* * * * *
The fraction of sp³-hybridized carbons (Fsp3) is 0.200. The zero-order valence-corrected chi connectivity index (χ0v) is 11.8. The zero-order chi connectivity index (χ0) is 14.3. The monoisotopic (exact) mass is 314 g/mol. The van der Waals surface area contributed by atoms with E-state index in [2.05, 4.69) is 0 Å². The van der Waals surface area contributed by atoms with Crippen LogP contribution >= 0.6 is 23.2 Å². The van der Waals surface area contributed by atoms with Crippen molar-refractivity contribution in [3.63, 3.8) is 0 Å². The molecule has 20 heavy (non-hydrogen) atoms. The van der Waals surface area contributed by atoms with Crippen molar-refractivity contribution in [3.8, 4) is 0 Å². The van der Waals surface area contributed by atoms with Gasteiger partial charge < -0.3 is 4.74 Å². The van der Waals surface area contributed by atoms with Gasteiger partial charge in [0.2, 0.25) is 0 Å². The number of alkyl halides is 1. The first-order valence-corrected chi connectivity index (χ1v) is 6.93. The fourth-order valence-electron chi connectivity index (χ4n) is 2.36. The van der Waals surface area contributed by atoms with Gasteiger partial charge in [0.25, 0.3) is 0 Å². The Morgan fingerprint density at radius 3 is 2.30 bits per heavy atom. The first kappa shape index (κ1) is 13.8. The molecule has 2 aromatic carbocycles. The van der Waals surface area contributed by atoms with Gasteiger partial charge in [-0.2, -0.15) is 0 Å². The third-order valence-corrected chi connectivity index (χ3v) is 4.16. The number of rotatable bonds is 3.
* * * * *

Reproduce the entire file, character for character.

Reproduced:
The fraction of sp³-hybridized carbons (Fsp3) is 0.200. The zero-order valence-corrected chi connectivity index (χ0v) is 11.8. The zero-order chi connectivity index (χ0) is 14.3. The monoisotopic (exact) mass is 314 g/mol. The van der Waals surface area contributed by atoms with E-state index in [2.05, 4.69) is 0 Å². The van der Waals surface area contributed by atoms with Crippen LogP contribution >= 0.6 is 23.2 Å². The van der Waals surface area contributed by atoms with Crippen molar-refractivity contribution in [3.63, 3.8) is 0 Å². The molecule has 20 heavy (non-hydrogen) atoms. The van der Waals surface area contributed by atoms with Crippen molar-refractivity contribution in [3.8, 4) is 0 Å². The van der Waals surface area contributed by atoms with Gasteiger partial charge < -0.3 is 4.74 Å². The van der Waals surface area contributed by atoms with Gasteiger partial charge in [0.2, 0.25) is 0 Å². The number of alkyl halides is 1. The first-order valence-corrected chi connectivity index (χ1v) is 6.93. The fourth-order valence-electron chi connectivity index (χ4n) is 2.36. The van der Waals surface area contributed by atoms with Gasteiger partial charge in [0.25, 0.3) is 0 Å². The Morgan fingerprint density at radius 3 is 2.30 bits per heavy atom. The first kappa shape index (κ1) is 13.8. The molecule has 2 aromatic carbocycles. The van der Waals surface area contributed by atoms with Gasteiger partial charge in [-0.2, -0.15) is 0 Å². The third-order valence-corrected chi connectivity index (χ3v) is 4.16. The number of rotatable bonds is 3.